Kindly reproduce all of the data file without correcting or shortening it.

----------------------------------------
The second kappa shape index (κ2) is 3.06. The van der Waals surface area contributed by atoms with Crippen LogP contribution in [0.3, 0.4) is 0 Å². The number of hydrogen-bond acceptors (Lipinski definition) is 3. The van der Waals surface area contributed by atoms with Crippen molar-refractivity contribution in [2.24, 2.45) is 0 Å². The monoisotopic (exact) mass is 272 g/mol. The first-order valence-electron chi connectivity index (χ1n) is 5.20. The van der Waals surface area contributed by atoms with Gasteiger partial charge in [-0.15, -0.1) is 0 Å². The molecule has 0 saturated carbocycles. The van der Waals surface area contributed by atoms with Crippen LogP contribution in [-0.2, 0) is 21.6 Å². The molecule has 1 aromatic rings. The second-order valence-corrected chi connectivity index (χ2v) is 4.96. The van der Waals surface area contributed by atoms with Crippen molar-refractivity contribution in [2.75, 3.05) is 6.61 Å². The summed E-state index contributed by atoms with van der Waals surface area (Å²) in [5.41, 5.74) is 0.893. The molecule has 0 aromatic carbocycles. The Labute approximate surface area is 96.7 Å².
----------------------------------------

The second kappa shape index (κ2) is 3.06. The van der Waals surface area contributed by atoms with Crippen LogP contribution in [0.3, 0.4) is 0 Å². The number of hydrogen-bond acceptors (Lipinski definition) is 3. The van der Waals surface area contributed by atoms with Crippen molar-refractivity contribution in [2.24, 2.45) is 0 Å². The monoisotopic (exact) mass is 272 g/mol. The first-order valence-electron chi connectivity index (χ1n) is 5.20. The van der Waals surface area contributed by atoms with Gasteiger partial charge in [-0.15, -0.1) is 0 Å². The molecule has 0 saturated carbocycles. The van der Waals surface area contributed by atoms with Crippen LogP contribution in [-0.2, 0) is 21.6 Å². The molecule has 1 aromatic rings. The second-order valence-corrected chi connectivity index (χ2v) is 4.96. The van der Waals surface area contributed by atoms with Crippen molar-refractivity contribution in [2.75, 3.05) is 6.61 Å². The summed E-state index contributed by atoms with van der Waals surface area (Å²) in [5.41, 5.74) is 0.893. The molecule has 0 aromatic carbocycles. The Labute approximate surface area is 96.7 Å².